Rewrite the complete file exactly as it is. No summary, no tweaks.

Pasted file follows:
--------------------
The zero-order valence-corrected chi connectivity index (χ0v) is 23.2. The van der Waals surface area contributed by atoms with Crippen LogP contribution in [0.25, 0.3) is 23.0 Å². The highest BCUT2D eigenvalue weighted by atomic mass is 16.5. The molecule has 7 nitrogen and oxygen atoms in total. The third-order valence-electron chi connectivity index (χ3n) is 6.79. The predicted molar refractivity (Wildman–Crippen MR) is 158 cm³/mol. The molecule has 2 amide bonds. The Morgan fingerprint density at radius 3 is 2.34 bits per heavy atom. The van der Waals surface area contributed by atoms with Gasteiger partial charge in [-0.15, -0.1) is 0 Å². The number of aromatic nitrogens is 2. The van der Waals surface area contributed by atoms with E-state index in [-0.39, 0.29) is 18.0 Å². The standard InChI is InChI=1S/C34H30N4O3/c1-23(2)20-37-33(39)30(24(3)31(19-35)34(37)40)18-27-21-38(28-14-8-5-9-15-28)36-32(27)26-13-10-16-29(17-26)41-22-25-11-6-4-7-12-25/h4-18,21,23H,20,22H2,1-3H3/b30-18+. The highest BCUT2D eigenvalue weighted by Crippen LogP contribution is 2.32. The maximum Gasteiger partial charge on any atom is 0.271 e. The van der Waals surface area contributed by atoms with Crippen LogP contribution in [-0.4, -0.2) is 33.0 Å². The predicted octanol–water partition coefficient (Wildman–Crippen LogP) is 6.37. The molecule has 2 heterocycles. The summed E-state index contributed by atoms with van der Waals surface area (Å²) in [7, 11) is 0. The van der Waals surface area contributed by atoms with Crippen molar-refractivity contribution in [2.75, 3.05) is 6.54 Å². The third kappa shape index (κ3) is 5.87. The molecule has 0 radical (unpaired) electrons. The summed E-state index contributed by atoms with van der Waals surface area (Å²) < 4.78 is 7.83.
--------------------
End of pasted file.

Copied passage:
The zero-order valence-corrected chi connectivity index (χ0v) is 23.2. The van der Waals surface area contributed by atoms with Crippen LogP contribution in [0.25, 0.3) is 23.0 Å². The highest BCUT2D eigenvalue weighted by atomic mass is 16.5. The molecule has 7 nitrogen and oxygen atoms in total. The third-order valence-electron chi connectivity index (χ3n) is 6.79. The predicted molar refractivity (Wildman–Crippen MR) is 158 cm³/mol. The molecule has 2 amide bonds. The Morgan fingerprint density at radius 3 is 2.34 bits per heavy atom. The van der Waals surface area contributed by atoms with Gasteiger partial charge in [-0.15, -0.1) is 0 Å². The number of aromatic nitrogens is 2. The van der Waals surface area contributed by atoms with E-state index in [-0.39, 0.29) is 18.0 Å². The standard InChI is InChI=1S/C34H30N4O3/c1-23(2)20-37-33(39)30(24(3)31(19-35)34(37)40)18-27-21-38(28-14-8-5-9-15-28)36-32(27)26-13-10-16-29(17-26)41-22-25-11-6-4-7-12-25/h4-18,21,23H,20,22H2,1-3H3/b30-18+. The highest BCUT2D eigenvalue weighted by Crippen LogP contribution is 2.32. The maximum Gasteiger partial charge on any atom is 0.271 e. The van der Waals surface area contributed by atoms with Crippen LogP contribution in [-0.4, -0.2) is 33.0 Å². The predicted octanol–water partition coefficient (Wildman–Crippen LogP) is 6.37. The molecule has 2 heterocycles. The summed E-state index contributed by atoms with van der Waals surface area (Å²) in [7, 11) is 0. The van der Waals surface area contributed by atoms with Crippen molar-refractivity contribution in [2.75, 3.05) is 6.54 Å². The third kappa shape index (κ3) is 5.87. The molecule has 0 radical (unpaired) electrons. The summed E-state index contributed by atoms with van der Waals surface area (Å²) < 4.78 is 7.83.